Telephone fundraising: new agency in Scotland
Telephone fundraising: new agency in Scotland

The former chief executive and two senior account managers of the collapsed fundraising agency R Fundraising have set up a new telephone fundraising agency, which opens for business tomorrow.

The agency, called Karat Marketing, is based in Dunfermline, Fife, where the majority of R Fundraising’s staff were located before the agency went into administration in August.

Alan Clayton, the creative director at the consultancy Revolutionise and chief executive of R Fundraising between 2010 and 2013, and Lauren Semple and Sharon Comfort, who were both senior account managers at R Fundraising before its closure, are all directors of the new agency, which was incorporated on 10 August, Companies House records show.

Hugh McCaw, who founded R Fundraising, has also been appointed a non-executive client services director at Karat Marketing.

The agency, which Clayton said was the only telephone fundraising agency in Scotland, is a joint venture between Revolutionise, based in Fort Augustus, near Loch Ness, and the Danish telephone fundraising agency Dialogous.

Peter Saxkjaer and Jacob Rolin, directors at Dialogous, have been appointed managing director and director of fundraising services respectively.

Clayton told Third Sector he had wanted to launch a fundraising agency in Scotland for some time and that the closure of R Fundraising had hastened this because it allowed him to hire staff who were made redundant when R Fundraising closed in July.

He said 25 of Karat Marketing’s 30 staff members previously worked at the former agency and Karat Marketing had also been able to take on a couple of R Fundraising’s former clients.

It has four, he said, including one political party, which he declined to name.

Clayton said Karat Marketing would have a better chance of survival than R Fundraising because it offered a different product that focused on high-quality fundraising rather than volume.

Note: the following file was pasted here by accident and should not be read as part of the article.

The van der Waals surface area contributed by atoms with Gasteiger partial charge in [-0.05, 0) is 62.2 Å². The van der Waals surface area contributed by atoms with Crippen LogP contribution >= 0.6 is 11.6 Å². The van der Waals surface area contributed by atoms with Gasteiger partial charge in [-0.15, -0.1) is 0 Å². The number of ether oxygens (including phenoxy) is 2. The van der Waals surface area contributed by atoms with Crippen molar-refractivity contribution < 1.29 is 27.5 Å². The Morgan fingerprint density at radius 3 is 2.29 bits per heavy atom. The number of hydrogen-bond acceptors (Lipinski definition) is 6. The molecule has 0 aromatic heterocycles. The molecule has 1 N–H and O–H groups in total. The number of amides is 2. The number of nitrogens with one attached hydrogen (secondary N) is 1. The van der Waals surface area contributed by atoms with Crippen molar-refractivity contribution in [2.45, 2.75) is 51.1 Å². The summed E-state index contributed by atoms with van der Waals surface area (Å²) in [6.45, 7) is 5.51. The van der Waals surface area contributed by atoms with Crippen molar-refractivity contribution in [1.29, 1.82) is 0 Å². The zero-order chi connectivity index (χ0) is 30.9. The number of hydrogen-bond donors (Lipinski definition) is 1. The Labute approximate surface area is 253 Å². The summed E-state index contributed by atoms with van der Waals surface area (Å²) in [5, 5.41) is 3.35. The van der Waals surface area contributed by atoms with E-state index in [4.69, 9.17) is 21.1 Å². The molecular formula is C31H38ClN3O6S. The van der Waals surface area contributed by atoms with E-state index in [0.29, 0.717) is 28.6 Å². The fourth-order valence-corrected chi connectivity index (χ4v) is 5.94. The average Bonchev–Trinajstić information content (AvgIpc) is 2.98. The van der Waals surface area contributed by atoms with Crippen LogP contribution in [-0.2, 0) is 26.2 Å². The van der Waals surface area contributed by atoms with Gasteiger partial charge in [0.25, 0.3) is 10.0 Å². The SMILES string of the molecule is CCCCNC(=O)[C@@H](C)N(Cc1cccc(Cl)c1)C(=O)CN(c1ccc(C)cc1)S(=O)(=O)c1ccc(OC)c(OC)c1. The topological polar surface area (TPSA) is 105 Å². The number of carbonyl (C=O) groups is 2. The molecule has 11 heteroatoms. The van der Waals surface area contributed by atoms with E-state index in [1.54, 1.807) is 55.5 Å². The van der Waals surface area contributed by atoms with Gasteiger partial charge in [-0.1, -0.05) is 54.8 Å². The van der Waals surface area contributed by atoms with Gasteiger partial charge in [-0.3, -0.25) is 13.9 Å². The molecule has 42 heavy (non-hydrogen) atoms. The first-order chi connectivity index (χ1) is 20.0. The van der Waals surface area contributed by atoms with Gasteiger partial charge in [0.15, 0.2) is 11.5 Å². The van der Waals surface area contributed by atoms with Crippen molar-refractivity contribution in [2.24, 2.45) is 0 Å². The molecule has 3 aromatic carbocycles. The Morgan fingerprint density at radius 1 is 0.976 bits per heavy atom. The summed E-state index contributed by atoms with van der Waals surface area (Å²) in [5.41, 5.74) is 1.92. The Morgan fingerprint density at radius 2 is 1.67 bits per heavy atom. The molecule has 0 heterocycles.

He said that R Fundraising had been wrongly structured, which led to its demise, despite the "heroic efforts" of Fundraising Initiatives, the company that bought it in January.

"Any business that focuses on short-term strategies rather than its customers will make a short-term profit but will end up saturating the market and destroying customer trust," he said. "We saw this with financial services companies but also a small proportion of organisations in the charity sector. The solution is to put the focus back on the donor."

Clayton stressed that Karat Marketing was a completely new agency, which held none of R Fundraising’s assets, although he admitted he was nervous about starting a new business at a time of such controversy about telephone fundraising. "But this is the ninth business I’ve set up and we’ve been hugely diligent because I’m risking personal money to set the model up," he said.

He said the philosophy of the new agency – "donors are worth their weight in gold and will be treated as such" – would be reflected in practices such as lower call volumes than other agencies and more focus on call preparation and delivery. It would also put a strong emphasis on data compliance and thorough training of clients and fundraisers, he said.

Clayton said Karat Marketing would fully comply with the Institute of Fundraising’s updated Code of Fundraising Practice, due to be announced on Friday, from day one and that it would act quickly to put any further updates into place as and when these were announced.

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